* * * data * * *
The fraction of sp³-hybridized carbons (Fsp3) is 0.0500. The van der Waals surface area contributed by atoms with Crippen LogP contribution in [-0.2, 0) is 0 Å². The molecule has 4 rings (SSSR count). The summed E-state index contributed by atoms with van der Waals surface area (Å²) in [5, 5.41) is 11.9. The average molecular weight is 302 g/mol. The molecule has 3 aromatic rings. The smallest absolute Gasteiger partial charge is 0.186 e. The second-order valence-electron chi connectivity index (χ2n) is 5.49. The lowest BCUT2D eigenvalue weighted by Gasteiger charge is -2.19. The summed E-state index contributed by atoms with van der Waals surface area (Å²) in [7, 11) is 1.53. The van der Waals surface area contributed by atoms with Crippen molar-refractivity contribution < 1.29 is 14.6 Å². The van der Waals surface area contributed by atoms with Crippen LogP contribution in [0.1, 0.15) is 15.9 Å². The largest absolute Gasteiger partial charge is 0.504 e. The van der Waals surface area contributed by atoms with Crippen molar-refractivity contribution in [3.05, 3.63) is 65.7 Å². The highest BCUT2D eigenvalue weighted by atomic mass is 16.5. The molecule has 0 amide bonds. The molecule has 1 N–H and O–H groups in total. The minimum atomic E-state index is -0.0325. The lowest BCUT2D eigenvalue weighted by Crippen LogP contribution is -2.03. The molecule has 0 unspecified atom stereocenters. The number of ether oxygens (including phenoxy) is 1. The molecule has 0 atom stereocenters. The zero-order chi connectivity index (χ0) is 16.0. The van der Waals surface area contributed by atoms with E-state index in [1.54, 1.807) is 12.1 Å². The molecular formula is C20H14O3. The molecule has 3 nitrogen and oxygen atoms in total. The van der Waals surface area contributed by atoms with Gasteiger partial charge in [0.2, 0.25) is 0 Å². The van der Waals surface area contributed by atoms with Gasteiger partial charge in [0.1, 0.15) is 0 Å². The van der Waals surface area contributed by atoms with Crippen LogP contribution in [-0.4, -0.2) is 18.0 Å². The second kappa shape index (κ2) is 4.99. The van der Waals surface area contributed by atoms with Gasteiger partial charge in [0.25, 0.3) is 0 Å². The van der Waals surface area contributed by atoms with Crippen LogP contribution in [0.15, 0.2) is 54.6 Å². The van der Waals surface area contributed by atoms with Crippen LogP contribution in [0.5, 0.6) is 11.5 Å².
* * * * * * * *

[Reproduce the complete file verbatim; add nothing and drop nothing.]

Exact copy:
The fraction of sp³-hybridized carbons (Fsp3) is 0.0500. The van der Waals surface area contributed by atoms with Crippen LogP contribution in [-0.2, 0) is 0 Å². The molecule has 4 rings (SSSR count). The summed E-state index contributed by atoms with van der Waals surface area (Å²) in [5, 5.41) is 11.9. The average molecular weight is 302 g/mol. The molecule has 3 aromatic rings. The smallest absolute Gasteiger partial charge is 0.186 e. The second-order valence-electron chi connectivity index (χ2n) is 5.49. The lowest BCUT2D eigenvalue weighted by Gasteiger charge is -2.19. The summed E-state index contributed by atoms with van der Waals surface area (Å²) in [7, 11) is 1.53. The van der Waals surface area contributed by atoms with Crippen molar-refractivity contribution < 1.29 is 14.6 Å². The van der Waals surface area contributed by atoms with Crippen LogP contribution in [0.1, 0.15) is 15.9 Å². The largest absolute Gasteiger partial charge is 0.504 e. The van der Waals surface area contributed by atoms with Crippen molar-refractivity contribution in [3.05, 3.63) is 65.7 Å². The highest BCUT2D eigenvalue weighted by atomic mass is 16.5. The molecule has 0 amide bonds. The molecule has 1 N–H and O–H groups in total. The minimum atomic E-state index is -0.0325. The lowest BCUT2D eigenvalue weighted by Crippen LogP contribution is -2.03. The molecule has 0 unspecified atom stereocenters. The number of ether oxygens (including phenoxy) is 1. The molecule has 0 atom stereocenters. The zero-order chi connectivity index (χ0) is 16.0. The van der Waals surface area contributed by atoms with E-state index in [1.54, 1.807) is 12.1 Å². The molecular formula is C20H14O3. The molecule has 3 nitrogen and oxygen atoms in total. The van der Waals surface area contributed by atoms with Gasteiger partial charge in [0.2, 0.25) is 0 Å². The van der Waals surface area contributed by atoms with Gasteiger partial charge in [0.1, 0.15) is 0 Å². The van der Waals surface area contributed by atoms with Crippen LogP contribution in [-0.4, -0.2) is 18.0 Å². The second kappa shape index (κ2) is 4.99. The van der Waals surface area contributed by atoms with Gasteiger partial charge in [0.25, 0.3) is 0 Å². The van der Waals surface area contributed by atoms with Crippen LogP contribution in [0.15, 0.2) is 54.6 Å². The van der Waals surface area contributed by atoms with Crippen LogP contribution in [0.5, 0.6) is 11.5 Å².